Milwaukee Public Schools are now requiring students to apply for college financial aid before they can graduate from high school, but critics say the city’s schools should worry about basic reading and writing before leaders worry about college.
MPS made Free Application for Federal Student Aid applications mandatory this month, and Milwaukee leaders celebrated the policy with news conferences this week.
“I want every single young person in Milwaukee to be ambitious, to have big dreams,” Milwaukee Mayor Cavalier Johnson said. “I want them to take the steps that can lead to success. And filling out the FAFSA is an important part of that.”
MPS says about 50% of Milwaukee students applied for federal financial aid last year. Only about a third of 2020 graduates enrolled in college.
Heather Smith, a policy director at the MacIver Institute told The Center Square that MPS’ numbers are worse than that.
“[Newly released] numbers show that in MPS, 84% of students are failing in math and 81% are failing in English,” Smith explained. “The four-year graduation rate for MPS is just under 64%.”
MPS’ college access coordinator said the requirement is that students either complete the application, not enroll in college or attend a university. She said the new mandate should not be a barrier for kids to graduate on time.
Milwaukee County executive David Crowley said there are other numbers that are important to this discussion as well.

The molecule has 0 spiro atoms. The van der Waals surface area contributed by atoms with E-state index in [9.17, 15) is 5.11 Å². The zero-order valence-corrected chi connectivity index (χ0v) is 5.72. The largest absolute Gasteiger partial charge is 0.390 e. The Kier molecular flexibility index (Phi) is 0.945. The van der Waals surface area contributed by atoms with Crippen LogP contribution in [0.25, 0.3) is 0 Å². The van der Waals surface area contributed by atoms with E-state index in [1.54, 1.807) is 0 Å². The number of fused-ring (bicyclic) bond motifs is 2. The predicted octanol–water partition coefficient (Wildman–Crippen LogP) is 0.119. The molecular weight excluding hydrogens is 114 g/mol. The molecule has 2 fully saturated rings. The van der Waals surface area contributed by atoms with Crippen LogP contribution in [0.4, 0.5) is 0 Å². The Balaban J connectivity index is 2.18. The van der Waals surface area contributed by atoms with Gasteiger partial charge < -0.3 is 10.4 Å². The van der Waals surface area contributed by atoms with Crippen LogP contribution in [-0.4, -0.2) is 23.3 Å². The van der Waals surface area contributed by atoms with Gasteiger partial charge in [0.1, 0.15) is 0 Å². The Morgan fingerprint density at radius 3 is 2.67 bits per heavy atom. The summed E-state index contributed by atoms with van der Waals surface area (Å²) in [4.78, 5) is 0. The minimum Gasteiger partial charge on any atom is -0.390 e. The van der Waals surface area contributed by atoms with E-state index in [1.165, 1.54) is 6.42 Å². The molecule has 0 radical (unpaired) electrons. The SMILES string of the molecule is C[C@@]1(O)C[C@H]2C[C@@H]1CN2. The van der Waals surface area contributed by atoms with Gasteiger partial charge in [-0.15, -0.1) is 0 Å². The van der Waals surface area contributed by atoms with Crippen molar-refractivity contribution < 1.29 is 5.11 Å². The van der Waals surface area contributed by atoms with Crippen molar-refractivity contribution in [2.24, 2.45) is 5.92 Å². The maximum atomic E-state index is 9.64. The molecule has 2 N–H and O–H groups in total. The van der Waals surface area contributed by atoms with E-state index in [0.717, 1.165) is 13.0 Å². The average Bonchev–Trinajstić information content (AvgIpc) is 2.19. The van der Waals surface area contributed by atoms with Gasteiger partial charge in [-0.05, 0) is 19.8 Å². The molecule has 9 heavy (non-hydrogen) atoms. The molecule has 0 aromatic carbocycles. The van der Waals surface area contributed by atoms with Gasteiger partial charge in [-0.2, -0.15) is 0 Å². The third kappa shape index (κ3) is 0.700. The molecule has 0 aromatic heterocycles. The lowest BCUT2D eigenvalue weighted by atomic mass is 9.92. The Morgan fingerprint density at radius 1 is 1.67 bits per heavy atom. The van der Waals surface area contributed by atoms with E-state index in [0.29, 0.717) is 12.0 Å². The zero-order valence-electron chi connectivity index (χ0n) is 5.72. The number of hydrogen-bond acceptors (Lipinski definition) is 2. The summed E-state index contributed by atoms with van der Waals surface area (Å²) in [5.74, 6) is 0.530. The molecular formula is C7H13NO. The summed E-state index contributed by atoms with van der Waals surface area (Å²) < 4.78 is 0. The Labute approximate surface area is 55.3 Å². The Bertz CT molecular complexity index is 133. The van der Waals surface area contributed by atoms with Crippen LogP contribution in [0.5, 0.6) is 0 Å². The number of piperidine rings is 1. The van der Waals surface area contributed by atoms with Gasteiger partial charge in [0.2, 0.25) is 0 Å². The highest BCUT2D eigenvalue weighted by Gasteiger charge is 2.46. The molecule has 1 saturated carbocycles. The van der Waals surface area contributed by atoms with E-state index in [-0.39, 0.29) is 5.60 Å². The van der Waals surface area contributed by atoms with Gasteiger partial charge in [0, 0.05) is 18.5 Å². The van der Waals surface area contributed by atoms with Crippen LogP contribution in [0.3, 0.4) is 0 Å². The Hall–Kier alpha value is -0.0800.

“At least 80% of students that fill out the FAFSA receive some type of financial aid when it comes down to attending school,” he said. “So to not apply is to literally leave money on the table.”
Smith said it would be better for MPS students if the city’s schools paid as much attention to learning during high school as they now are paying to financial aid after graduation.
“It probably should come as no surprise that MPS wants to require students – the vast majority of whom cannot read or do math at their grade level – to complete what’s widely recognized as one of the most complex and confusing higher education forms, in an effort to to push them into spending money on an education for which the district has woefully failed to academically prepare them,” Smith said. “MPS should focus on requiring that their graduates are able to actually read college applications and do the math required for financial aid forms before they consider making the FAFSA a requirement.”